Complaining to the organisation involved
We investigate complaints about:
- Queensland state government departments or agencies (including state schools and TAFE)
- local councils
- public universities
Before you contact us, make your complaint to the organisation involved and give them a chance to fix it. They won’t know that there is an issue unless you tell them.
Information about how the organisation deals with complaints should be available on its website, or you can phone and ask for a copy.
The organisation should provide information about:
- where and how to make a complaint
- how your complaint will be managed
- how to request a review or appeal if you are unhappy with the final decision.
How to make a complaint?
If you can, write to the organisation rather than making a complaint over the telephone. This means there is a written record of your complaint and the information you provided.
Many organisations have complaint forms on their websites and most have contact details. Alternatively, call the organisation and ask for an email or postal address.
Your complaint needs to contain enough information for the organisation to understand why you are unhappy.
You should include:
- who was involved
- what occurred
- when it happened
- why you are unhappy
- what outcome would fix your complaint. Do you want an apology, a different decision or a change in the way things are done? Make sure your request is reasonable and realistic
- copies of documents or information you have to support your complaint.
Use this template complaint letter (DOC 27KB) as a guide.
- Stick to the main facts and provide only as much detail as is needed to understand and resolve the problem.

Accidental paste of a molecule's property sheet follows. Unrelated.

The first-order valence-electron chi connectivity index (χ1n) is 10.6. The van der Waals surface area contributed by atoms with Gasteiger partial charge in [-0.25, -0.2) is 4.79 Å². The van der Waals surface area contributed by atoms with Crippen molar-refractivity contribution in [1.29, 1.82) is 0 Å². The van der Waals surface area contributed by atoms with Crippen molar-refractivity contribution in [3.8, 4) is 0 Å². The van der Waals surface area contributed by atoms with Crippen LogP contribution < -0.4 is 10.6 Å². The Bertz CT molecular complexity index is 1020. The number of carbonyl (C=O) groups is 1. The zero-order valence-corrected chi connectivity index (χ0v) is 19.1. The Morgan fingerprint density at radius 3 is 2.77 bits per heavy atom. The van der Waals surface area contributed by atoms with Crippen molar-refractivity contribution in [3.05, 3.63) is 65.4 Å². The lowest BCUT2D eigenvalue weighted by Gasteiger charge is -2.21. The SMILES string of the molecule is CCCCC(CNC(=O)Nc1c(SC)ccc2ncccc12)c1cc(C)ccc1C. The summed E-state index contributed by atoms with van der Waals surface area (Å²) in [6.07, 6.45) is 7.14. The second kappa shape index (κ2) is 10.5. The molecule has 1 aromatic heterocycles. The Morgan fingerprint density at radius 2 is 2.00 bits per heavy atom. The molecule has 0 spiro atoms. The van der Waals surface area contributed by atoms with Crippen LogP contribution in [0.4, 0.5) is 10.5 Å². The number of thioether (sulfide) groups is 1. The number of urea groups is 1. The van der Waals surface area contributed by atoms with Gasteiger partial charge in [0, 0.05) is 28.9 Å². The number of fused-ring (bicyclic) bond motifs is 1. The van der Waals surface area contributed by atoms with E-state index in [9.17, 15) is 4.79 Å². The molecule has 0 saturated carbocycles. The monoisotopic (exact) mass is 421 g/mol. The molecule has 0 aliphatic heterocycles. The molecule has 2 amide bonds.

- Keep a copy of letters you send to the organisation. It is also helpful to keep records of all contact with the organisation, including conversations, emails, names, dates and times. If you telephone the organisation, ask for the name of the person you speak with and their position. Keep a record of the date and time of your call and details of your conversation.
- Document any information related to your concern to use as evidence to support your claim.
- Even if you feel angry or frustrated, be calm and polite. Focusing on the main problem will help you get your point across and address your complaint.
- Don’t leave it too late. Raise your complaint with the organisation within a reasonable timeframe so information is fresh, the decision-maker is still around, and the evidence is recent.
- Remember to follow up. If you have made a written complaint and have not heard anything within a month, you should phone the organisation or follow up with a letter or email. Ask them to regularly update you about your complaint.
- Once the organisation has made a decision about your complaint, you should receive a letter to tell you the outcome. The letter should provide you with information about the decision, reasons for the decision, and advice about how to ask for an internal review if you are unhappy with the decision.
Ask for an internal review
If you are unhappy with the response to your complaint, ask the organisation to do an internal review. An internal review involves a senior officer investigating the process and the facts of the original decision or action, and deciding if it was correct.
Ask for an internal review by writing to the chief executive of the organisation and explaining why you think its decision was wrong.
Once the organisation has finished the internal review, you should receive a letter about the outcome.
If you are unhappy with the organisation's internal review, you can make an online complaint or complete and send a complaint form (PDF 171.3KB).
When doing so, please explain why you think the organisation's decision is wrong and the outcome you want. Provide copies of relevant documents, especially the response to your complaint and the internal review decision.
We will assess your complaint to see if we can investigate. Find out what to expect if you make a complaint to us.